Postcolonial Identities in Africa

Richard Werbner & Terence O. Ranger

 

Synopsis

In this book, distinguished anthropologists, political scientists and social historians from Africa, Europe and America make a radical break with much conventional wisdom in postcolonial discourse to explore contemporary African identities in transition. They look at the colonial legacy and how colonial identities are being reconstructed in the face of deepening social inequality across the continent. They ask how the postcolonial imagination as a highly specific, locally created and historical force reconfigures personal knowledge and how that reconfiguration shapes the moral and religious realities around the uses and abuses of postcolonial power.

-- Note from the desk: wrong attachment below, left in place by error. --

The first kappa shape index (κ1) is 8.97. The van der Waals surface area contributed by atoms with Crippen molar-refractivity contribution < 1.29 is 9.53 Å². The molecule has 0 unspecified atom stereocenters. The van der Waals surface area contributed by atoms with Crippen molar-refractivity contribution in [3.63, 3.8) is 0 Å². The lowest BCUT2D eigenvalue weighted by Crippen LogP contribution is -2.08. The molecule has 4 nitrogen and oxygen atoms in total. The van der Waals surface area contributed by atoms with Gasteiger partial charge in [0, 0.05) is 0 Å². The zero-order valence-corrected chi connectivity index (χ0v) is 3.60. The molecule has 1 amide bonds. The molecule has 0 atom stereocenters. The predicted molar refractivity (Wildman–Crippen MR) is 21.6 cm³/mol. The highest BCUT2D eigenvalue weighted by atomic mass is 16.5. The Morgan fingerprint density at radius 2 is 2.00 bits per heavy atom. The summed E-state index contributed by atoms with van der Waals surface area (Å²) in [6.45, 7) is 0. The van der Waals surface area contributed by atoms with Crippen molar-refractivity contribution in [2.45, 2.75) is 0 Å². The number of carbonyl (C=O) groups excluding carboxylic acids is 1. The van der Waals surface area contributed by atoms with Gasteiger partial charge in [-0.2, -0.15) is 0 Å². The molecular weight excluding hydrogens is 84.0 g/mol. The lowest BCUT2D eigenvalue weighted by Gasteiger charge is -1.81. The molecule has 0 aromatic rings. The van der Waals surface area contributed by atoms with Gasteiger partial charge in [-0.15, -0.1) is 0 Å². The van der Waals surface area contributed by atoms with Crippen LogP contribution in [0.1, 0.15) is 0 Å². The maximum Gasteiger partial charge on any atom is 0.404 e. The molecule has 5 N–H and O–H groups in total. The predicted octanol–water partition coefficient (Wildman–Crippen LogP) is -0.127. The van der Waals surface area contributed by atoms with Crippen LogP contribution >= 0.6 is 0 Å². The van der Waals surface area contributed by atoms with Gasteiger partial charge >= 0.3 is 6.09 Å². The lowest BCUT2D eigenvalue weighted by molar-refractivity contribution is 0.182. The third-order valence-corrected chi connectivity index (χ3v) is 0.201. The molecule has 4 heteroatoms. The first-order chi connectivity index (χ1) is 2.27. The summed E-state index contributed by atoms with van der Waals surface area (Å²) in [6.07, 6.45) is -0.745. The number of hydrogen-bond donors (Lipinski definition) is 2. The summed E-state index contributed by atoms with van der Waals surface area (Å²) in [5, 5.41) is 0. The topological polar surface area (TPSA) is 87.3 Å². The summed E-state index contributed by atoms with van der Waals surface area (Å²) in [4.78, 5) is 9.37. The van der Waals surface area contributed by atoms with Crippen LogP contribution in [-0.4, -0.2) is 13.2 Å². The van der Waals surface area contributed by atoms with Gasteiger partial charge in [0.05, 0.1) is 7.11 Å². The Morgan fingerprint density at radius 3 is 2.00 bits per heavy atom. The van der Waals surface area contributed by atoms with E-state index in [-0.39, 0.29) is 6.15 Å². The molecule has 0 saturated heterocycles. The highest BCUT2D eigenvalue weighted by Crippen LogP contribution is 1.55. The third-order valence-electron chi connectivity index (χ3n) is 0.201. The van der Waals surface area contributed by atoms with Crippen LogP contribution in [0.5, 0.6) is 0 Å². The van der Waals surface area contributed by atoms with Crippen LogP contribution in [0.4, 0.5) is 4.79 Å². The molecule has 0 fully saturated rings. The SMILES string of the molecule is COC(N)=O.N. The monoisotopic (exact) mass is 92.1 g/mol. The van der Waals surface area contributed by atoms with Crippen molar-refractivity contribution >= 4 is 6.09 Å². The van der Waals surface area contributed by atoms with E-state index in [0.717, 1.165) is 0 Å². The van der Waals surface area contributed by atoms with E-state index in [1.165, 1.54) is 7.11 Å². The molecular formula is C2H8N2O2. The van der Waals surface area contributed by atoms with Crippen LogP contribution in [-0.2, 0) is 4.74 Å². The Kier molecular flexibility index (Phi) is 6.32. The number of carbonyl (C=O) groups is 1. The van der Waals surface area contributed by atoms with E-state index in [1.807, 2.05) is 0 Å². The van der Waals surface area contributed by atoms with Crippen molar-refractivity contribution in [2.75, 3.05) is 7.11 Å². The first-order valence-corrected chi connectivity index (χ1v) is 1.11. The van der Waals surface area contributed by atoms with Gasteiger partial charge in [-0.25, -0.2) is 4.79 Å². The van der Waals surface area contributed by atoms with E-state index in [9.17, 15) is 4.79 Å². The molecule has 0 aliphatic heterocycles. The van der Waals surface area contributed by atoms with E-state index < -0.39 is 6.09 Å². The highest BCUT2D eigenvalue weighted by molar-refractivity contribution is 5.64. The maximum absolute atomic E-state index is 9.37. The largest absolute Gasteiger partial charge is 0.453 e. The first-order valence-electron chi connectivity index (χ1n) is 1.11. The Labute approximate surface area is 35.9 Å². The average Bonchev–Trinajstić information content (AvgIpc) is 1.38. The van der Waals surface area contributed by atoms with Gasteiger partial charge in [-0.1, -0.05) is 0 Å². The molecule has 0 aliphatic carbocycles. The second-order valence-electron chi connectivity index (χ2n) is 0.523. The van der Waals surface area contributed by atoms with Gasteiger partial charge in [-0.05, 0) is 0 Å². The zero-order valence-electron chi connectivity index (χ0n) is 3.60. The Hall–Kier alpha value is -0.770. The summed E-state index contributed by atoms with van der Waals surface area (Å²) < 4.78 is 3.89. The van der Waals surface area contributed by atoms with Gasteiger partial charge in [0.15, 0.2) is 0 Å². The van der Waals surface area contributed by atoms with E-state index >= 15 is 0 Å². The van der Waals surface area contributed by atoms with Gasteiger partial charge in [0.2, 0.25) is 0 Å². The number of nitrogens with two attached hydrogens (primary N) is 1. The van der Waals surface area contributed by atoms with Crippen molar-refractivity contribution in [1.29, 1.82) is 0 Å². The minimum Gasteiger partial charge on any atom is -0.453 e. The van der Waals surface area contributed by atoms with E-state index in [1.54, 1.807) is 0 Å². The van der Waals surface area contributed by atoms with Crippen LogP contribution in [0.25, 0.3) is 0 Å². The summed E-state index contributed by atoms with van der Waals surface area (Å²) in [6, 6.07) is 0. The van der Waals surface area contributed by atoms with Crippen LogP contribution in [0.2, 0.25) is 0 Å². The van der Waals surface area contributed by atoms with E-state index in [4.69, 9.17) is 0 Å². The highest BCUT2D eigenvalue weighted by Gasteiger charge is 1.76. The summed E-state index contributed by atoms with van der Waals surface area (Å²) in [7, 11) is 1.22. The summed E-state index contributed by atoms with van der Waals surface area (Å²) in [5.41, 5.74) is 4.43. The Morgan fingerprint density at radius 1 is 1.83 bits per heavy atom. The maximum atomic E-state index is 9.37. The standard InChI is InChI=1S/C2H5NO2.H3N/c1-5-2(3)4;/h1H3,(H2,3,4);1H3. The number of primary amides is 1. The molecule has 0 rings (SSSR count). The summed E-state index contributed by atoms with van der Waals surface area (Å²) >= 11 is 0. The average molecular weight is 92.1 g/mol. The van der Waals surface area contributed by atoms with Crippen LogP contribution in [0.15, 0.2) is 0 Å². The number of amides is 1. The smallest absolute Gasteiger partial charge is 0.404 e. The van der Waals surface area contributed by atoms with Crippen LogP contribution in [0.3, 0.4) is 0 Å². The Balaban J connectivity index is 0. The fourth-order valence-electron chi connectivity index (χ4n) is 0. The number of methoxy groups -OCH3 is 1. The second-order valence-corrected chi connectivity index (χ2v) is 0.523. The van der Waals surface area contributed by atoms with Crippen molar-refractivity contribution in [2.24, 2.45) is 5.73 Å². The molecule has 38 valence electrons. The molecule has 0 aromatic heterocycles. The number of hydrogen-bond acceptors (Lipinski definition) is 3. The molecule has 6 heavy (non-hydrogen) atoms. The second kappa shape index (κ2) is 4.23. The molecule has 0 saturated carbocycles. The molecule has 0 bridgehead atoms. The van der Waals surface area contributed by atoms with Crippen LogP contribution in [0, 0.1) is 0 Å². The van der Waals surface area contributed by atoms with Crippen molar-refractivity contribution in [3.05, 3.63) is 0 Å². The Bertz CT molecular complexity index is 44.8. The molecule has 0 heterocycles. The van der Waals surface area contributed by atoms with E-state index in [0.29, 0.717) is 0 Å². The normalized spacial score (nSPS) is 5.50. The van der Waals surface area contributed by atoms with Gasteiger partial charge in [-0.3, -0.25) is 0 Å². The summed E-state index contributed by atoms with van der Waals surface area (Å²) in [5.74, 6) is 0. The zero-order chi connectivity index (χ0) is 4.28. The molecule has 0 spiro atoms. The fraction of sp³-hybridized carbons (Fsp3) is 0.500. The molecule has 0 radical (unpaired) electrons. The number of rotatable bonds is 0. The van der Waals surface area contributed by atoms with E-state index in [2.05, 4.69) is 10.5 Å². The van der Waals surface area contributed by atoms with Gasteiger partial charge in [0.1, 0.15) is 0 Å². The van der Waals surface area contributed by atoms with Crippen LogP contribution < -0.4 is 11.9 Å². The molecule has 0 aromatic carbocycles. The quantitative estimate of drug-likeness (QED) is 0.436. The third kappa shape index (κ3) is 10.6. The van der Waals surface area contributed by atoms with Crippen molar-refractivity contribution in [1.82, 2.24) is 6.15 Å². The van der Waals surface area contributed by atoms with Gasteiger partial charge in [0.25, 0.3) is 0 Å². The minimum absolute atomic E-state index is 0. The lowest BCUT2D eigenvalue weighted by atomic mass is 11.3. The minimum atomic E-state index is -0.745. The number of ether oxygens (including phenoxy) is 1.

Review

An excellent contribution to the growing body of literature on postcolonial Africa... should prove to have lasting influence, among all those with an interest in postcolonial encounters. - American Ethnologist

Authors

Richard Werbner is an American anthropologist who specializes in the Zimbabwe and Botswana region, including ritual, personal and historical narrative, politics, law, regional analysis. He has taught at the University of Manchester since 1961.

Terence O. Ranger was a prominent African historian, focusing on the history of Zimbabwe. His work spanned the pre- and post-Independence period in Zimbabwe, from the 1960s to the present. He died in 2015.